Michael Scott Garner, PhD
Fielding Graduate University
From a television consumption perspective, The Oprah Winfrey Show was not only a highly rated TV show, but it also shined a light on the host herself, casting her as both an emotionally relatable personality and a transformative figure, particularly with a female audience (Peck, 1994, 2015; Squire, 1994; Wilson, 2003). This qualitative study was executed to understand the production-side experience of The Oprah Winfrey Show’s impact on the audience and explore the idea of Oprah’s legacy (Garner, 2021) through interviews with five executives who work or worked for Oprah Winfrey during the production of The Oprah Winfrey Show syndicated series (1986-2011).
Keywords: Oprah Winfrey, qualitative research, transformation, audience impact
Michael Scott Garner, Ph.D. icott Garner is a senior programming and brand strategist, with 25 years of experience in content curation, marketing and research for leading Fortune 500 companies. Garner uses a data-driven approach to build competitive and strategic business plans that define, differentiate and accentuate a brands platform to successfully connect with consumers. He currently runs his own consulting firm, Conqueror Media, focused on helping both large and small clients navigate the rapidly evolving media and entertainment industry. Scott specializes in consumer insight and primary research, trend tracking, competitive landscape analysis, content library management, domestic and international program strategy and content acquisitions and management. Scott holds a Ph.D. in Media Psychology at Fielding University and a Master of Arts degree from Columbia University (New York City) email@example.com.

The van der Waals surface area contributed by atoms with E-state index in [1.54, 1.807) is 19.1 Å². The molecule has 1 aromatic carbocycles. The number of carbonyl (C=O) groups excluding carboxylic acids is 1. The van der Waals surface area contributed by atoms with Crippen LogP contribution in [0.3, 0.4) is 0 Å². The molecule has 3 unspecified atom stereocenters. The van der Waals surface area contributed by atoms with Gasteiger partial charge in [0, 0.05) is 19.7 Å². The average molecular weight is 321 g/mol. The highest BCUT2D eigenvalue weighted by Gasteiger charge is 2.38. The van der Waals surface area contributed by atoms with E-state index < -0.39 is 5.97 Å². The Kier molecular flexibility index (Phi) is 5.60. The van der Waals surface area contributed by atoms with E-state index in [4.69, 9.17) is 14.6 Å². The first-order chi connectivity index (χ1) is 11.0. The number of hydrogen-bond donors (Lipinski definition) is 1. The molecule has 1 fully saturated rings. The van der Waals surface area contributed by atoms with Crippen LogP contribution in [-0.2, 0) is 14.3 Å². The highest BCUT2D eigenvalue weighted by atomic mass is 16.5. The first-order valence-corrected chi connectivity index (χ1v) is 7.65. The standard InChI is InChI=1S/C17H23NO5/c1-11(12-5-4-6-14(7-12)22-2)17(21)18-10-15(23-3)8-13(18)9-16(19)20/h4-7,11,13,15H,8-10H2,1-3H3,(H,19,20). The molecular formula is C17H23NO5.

IntroductionFrom a television consumption perspective, The Oprah Winfrey Show was not only a highly rated TV show, but it also shined a light on the host herself, casting her as both an emotionally relatable personality and a transformative figure, particularly with a female audience (Peck, 1994, 2015; Squire, 1994; Wilson, 2003). Pease and Brewer (2008) noted that Winfrey’s influence extended beyond products to consumers of the daily talk show as she discovered how to engage in earnest discussions with the studio and home audiences in a way that created meaning for them across numerous topics (Nurfazrina, 2016; Peck, 2010). Recent fan comments suggest that her personal effect was also meaningful for viewers and appears to remain so, despite the number of years since Oprah appeared on her daytime talk show. This effect indicates that her influence continues (Renfro, 2020) and, today even after many years, remains deeply impactful (Letters to Oprah, n.d.).
A two-phased, qualitative study was executed to understand the production-side experience that could inform the potential research questions relating to The Oprah Winfrey Show’s impact on the audience and explore the idea of Oprah’s legacy (Garner, 2021). The purpose of the study was to examine the insights from five executives who work or worked for Oprah Winfrey during the production of The Oprah Winfrey Show syndicated series (1986-2011). The secondary phase examined the database of The Oprah Winfrey Show from a meta-analysis perspective in terms of episodic titles and show category themes.